A fight has erupted over the composition of an influential European ethics panel that advises the government on science and technology, with some arguing that new nominations were based on political and religious considerations, not ability or experience. Scientists also raised concerns that the increasingly conservative body may place new limits on research.

In late October, European Commission (EC) President José Manuel Barroso -- former Portuguese PM under a right-center government -- announced nine new members of the 15-member European Group on Ethics (EGE) in Science and New Technologies, an independent and multidisciplinary body that counsels the EC on policies and legislation. Five of the nine new members are practicing Roman Catholic activists, with little or no experience in science, a panel member -- who asked to be kept anonymous -- told The Scientist. The new nominations also reduced the number of active scientists on the 15-member panel from...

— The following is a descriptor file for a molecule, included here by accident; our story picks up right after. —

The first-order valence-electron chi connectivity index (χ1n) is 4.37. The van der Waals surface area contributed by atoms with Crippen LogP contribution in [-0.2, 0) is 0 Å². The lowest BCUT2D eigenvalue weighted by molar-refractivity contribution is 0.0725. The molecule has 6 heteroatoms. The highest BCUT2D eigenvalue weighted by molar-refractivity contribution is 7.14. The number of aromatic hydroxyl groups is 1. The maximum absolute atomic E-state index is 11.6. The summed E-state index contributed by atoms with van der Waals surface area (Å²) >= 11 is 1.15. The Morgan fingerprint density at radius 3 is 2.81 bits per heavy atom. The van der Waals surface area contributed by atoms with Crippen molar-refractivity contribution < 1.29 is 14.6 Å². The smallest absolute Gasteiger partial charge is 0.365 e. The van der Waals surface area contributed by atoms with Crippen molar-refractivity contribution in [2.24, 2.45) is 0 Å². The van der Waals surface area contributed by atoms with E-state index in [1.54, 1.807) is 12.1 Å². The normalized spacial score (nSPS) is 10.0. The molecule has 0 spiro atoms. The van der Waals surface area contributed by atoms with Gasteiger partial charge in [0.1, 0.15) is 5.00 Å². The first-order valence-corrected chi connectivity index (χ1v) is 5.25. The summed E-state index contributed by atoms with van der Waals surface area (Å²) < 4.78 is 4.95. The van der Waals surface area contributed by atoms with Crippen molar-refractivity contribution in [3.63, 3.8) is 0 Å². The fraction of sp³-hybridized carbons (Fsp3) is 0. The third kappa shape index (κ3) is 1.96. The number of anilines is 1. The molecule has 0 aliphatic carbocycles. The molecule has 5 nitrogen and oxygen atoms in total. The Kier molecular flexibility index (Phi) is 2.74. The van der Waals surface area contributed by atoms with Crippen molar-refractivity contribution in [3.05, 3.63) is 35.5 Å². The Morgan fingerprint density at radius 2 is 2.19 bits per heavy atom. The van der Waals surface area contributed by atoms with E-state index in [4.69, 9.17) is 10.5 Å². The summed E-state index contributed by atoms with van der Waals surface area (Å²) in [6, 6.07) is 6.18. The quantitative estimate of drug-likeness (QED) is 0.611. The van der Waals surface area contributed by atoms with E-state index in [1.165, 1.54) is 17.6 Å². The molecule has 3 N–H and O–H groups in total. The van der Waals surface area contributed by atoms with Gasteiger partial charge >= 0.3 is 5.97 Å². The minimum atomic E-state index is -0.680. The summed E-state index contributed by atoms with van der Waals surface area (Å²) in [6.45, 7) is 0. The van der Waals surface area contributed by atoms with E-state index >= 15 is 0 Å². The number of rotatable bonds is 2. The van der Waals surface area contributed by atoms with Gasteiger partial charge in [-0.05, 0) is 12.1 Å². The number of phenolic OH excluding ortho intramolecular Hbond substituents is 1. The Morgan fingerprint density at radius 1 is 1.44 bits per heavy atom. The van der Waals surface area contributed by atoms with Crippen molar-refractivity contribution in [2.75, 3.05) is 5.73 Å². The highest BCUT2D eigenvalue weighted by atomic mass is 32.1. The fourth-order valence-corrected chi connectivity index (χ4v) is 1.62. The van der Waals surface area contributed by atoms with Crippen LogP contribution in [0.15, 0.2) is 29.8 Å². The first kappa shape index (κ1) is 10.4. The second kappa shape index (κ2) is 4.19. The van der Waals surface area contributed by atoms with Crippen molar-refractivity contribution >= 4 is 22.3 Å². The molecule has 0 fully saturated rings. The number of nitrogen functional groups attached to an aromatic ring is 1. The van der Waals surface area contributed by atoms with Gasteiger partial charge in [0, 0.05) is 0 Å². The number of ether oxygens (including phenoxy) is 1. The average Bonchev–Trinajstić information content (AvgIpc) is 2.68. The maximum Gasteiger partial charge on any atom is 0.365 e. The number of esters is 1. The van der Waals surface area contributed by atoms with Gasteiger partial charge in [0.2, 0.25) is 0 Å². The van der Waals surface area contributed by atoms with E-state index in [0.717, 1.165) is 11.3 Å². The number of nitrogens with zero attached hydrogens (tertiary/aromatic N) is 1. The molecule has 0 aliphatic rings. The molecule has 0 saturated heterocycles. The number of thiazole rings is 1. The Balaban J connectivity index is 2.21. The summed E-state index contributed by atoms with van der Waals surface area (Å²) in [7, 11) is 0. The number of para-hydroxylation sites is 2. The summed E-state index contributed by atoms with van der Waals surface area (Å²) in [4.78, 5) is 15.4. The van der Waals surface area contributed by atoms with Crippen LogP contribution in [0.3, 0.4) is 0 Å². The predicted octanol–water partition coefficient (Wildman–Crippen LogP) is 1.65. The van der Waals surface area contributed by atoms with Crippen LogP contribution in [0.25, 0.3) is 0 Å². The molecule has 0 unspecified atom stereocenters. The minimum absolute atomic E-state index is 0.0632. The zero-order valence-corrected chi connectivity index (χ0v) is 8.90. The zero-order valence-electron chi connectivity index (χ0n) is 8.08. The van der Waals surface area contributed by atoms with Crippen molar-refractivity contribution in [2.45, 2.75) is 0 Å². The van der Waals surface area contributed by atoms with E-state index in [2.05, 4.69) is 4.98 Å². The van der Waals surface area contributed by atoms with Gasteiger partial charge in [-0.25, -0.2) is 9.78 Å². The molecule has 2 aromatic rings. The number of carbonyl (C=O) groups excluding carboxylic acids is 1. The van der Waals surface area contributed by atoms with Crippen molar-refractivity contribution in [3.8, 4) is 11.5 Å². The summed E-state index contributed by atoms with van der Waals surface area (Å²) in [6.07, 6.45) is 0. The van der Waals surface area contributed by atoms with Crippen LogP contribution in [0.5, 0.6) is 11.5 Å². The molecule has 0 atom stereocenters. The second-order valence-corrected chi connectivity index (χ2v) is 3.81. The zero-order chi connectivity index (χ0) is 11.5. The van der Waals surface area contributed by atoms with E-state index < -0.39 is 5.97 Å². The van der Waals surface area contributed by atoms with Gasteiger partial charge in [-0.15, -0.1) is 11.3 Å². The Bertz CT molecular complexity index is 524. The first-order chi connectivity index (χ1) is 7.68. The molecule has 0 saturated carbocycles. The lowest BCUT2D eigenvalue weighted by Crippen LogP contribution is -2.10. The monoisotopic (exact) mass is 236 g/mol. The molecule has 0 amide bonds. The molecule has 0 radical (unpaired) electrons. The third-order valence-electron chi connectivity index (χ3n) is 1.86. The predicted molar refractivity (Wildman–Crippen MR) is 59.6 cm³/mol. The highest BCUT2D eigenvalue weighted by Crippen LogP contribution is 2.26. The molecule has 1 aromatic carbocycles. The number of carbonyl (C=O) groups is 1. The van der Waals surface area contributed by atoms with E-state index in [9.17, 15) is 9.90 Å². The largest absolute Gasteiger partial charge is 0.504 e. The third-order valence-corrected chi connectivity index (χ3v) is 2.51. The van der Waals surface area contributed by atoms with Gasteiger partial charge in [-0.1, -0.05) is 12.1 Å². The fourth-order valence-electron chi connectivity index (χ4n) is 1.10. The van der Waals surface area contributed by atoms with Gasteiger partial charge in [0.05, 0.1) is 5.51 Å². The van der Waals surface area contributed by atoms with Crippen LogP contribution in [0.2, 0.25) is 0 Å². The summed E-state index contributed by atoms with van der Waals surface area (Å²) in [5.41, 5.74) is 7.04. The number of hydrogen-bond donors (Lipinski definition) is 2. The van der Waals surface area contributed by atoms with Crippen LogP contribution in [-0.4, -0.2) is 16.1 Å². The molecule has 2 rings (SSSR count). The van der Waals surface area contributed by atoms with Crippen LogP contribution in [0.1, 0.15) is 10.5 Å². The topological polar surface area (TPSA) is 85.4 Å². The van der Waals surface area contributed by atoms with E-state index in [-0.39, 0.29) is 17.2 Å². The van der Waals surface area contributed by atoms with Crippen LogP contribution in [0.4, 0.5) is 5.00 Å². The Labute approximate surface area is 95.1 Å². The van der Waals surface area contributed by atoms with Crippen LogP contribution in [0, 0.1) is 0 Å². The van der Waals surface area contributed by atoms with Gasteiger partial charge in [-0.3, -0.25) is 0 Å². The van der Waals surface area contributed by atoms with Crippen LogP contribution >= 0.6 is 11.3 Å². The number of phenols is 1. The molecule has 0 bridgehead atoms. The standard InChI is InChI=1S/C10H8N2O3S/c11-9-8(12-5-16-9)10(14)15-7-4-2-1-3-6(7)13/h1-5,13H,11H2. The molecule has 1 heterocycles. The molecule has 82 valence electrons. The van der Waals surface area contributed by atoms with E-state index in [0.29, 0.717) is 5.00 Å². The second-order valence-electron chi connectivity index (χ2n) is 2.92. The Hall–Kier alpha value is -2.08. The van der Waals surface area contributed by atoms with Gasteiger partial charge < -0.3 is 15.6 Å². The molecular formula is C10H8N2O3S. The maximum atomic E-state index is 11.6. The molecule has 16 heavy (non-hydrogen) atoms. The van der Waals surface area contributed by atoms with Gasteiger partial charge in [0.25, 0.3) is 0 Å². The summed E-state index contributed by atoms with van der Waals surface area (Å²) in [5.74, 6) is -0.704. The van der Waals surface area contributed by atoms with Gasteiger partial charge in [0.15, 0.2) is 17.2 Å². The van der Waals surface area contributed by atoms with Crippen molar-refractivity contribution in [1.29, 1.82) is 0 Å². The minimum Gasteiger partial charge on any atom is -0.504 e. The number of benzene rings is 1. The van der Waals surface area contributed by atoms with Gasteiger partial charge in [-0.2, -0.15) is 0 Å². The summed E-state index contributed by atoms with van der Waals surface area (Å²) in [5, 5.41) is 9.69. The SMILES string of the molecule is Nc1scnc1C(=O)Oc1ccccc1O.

Interested in reading more?

Become a Member of

Receive full access to more than 35 years of archives, as well as TS Digest, digital editions of The Scientist, feature stories, and much more!
Already a member?